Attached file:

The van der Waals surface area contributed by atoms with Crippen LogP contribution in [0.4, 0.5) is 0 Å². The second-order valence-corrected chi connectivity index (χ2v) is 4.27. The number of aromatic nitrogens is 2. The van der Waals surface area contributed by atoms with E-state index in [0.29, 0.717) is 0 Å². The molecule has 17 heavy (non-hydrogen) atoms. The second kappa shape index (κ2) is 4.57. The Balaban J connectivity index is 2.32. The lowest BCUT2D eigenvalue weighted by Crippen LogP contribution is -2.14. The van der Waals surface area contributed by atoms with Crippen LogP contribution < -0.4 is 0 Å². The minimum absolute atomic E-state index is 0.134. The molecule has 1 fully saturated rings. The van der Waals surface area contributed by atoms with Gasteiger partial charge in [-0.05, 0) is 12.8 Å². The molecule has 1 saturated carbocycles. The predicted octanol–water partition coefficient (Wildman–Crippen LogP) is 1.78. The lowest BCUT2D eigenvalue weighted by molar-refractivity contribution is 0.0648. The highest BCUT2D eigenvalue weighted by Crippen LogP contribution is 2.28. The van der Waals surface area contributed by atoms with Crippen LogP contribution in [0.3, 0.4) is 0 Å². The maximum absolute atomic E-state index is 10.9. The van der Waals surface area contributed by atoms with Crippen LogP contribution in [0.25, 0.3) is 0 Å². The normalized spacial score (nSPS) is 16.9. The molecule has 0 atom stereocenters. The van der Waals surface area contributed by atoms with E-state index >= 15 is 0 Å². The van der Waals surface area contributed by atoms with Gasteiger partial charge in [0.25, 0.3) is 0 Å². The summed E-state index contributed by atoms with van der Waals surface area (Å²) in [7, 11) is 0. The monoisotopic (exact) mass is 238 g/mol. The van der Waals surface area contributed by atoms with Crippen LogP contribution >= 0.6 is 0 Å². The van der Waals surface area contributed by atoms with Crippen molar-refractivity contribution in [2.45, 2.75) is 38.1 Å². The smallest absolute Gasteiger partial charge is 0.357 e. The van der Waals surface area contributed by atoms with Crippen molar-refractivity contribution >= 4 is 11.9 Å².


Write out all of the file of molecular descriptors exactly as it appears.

The van der Waals surface area contributed by atoms with Crippen LogP contribution in [0.4, 0.5) is 0 Å². The second-order valence-corrected chi connectivity index (χ2v) is 4.27. The number of aromatic nitrogens is 2. The van der Waals surface area contributed by atoms with E-state index in [0.29, 0.717) is 0 Å². The molecule has 17 heavy (non-hydrogen) atoms. The second kappa shape index (κ2) is 4.57. The Balaban J connectivity index is 2.32. The lowest BCUT2D eigenvalue weighted by Crippen LogP contribution is -2.14. The van der Waals surface area contributed by atoms with Crippen LogP contribution < -0.4 is 0 Å². The minimum absolute atomic E-state index is 0.134. The molecule has 1 fully saturated rings. The van der Waals surface area contributed by atoms with Gasteiger partial charge in [-0.05, 0) is 12.8 Å². The molecule has 1 saturated carbocycles. The predicted octanol–water partition coefficient (Wildman–Crippen LogP) is 1.78. The lowest BCUT2D eigenvalue weighted by molar-refractivity contribution is 0.0648. The highest BCUT2D eigenvalue weighted by Crippen LogP contribution is 2.28. The van der Waals surface area contributed by atoms with Crippen LogP contribution in [0.3, 0.4) is 0 Å². The maximum absolute atomic E-state index is 10.9. The van der Waals surface area contributed by atoms with Crippen LogP contribution in [0.25, 0.3) is 0 Å². The normalized spacial score (nSPS) is 16.9. The molecule has 0 atom stereocenters. The van der Waals surface area contributed by atoms with E-state index >= 15 is 0 Å². The van der Waals surface area contributed by atoms with Gasteiger partial charge in [0.25, 0.3) is 0 Å². The summed E-state index contributed by atoms with van der Waals surface area (Å²) in [7, 11) is 0. The monoisotopic (exact) mass is 238 g/mol. The van der Waals surface area contributed by atoms with Crippen LogP contribution >= 0.6 is 0 Å². The van der Waals surface area contributed by atoms with Crippen molar-refractivity contribution in [2.45, 2.75) is 38.1 Å². The smallest absolute Gasteiger partial charge is 0.357 e. The van der Waals surface area contributed by atoms with Crippen molar-refractivity contribution >= 4 is 11.9 Å².